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Tim Hortons Roll Up The Rim contest faces backlash amid another ‘technical error’

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Tim Hortons Roll Up The Rim contest may be in hot water yet again after several customers received emails falsely congratulating them on winning the Tracker boat worth nearly $60,000.

"It looks like good ol' Timmies screwed up again this year," wrote Marc in an email to CTV News. "Many people, including myself, received emails indicating we'd won the Tracker boat, but Tim's won't answer customer service phones ... When is Tim's gonna smarten up?"

A Tim Hortons customer received a notification stating he had won the Tracker boat, but the company has since confirmed it was false. (Supplied)

Barrie resident Suzanne Gloster couldn't believe her luck when she noticed she had won the boat, along with a donut, a dozen coffees, and the Sirius XM subscription prize.

"I was like, I never win anything, and now it's saying I actually won the boat," Gloster told CTV News.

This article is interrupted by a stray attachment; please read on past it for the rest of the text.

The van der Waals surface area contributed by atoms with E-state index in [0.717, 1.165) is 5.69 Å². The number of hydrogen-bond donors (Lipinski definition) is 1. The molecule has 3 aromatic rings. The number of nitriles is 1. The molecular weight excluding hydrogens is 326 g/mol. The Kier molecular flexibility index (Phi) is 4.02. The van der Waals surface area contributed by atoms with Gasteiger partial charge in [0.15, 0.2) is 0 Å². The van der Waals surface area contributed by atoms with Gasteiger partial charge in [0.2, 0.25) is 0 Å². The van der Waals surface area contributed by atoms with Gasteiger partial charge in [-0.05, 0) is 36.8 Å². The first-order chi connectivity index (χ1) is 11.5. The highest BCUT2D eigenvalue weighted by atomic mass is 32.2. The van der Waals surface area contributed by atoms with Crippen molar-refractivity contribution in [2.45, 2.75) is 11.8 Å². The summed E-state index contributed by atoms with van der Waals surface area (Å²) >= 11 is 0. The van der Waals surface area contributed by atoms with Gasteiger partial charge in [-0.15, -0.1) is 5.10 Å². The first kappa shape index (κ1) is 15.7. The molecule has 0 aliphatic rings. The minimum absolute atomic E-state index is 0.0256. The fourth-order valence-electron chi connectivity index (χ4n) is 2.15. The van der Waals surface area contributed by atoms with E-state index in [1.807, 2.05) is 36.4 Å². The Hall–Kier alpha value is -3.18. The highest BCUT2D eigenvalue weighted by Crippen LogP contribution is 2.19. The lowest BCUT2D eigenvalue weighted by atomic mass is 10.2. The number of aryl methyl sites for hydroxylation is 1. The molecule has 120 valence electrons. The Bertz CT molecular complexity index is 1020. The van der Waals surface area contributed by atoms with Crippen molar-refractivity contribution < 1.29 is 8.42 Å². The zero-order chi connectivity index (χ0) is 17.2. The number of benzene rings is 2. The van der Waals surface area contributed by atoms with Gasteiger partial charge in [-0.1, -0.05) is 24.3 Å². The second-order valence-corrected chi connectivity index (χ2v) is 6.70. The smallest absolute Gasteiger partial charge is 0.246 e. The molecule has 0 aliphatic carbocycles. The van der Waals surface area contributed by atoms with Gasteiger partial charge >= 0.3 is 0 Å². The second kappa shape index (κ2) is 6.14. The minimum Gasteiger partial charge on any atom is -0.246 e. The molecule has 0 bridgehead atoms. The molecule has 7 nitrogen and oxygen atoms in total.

Gloster drove to the Tim Hortons she often visits to confirm her win. She said the manager was just as excited as she was until they later realized she wasn't the only winner.

Gloster said the manager told her she received calls from other Tim Hortons locations stating that more winners had come forward for the same prize, but there was only one boat to win.

"I don't get this," she said, adding she tried customer service to no avail.

"Then I received an email from Tim Hortons not long after," Gloster said. The email noted the technical error, confirming she hadn't won after all.

CTV News contacted Tim Hortons, which confirmed the mixup and provided us with a letter addressed to "a valued Tim Hortons guest."

It reads, in part, that technical errors are to blame, and it asks customers who received the congratulations email to "disregard the content of the email."

"Unfortunately, some prizes that you did not win may have been included in the recap email you received. If this was the case, today's email does not mean that you won those prizes," the Tim Hortons letter stated.

The coffee company concluded the letter by apologizing for the frustration caused by the error.

"No offer of compensation," Gloster said. "My daughter's husband made a comment saying, 'They aren't giving any sort of compensation? They should at least be sending you to Canada's Wonderland because they sent you on such a roller coaster today."

Last year, a similar situation was reported after several Ontario residents were notified they had won $10,000 in the Roll Up To Win Contest.

Tim Hortons has not indicated whether it will provide a voucher to anyone who received the email in error.

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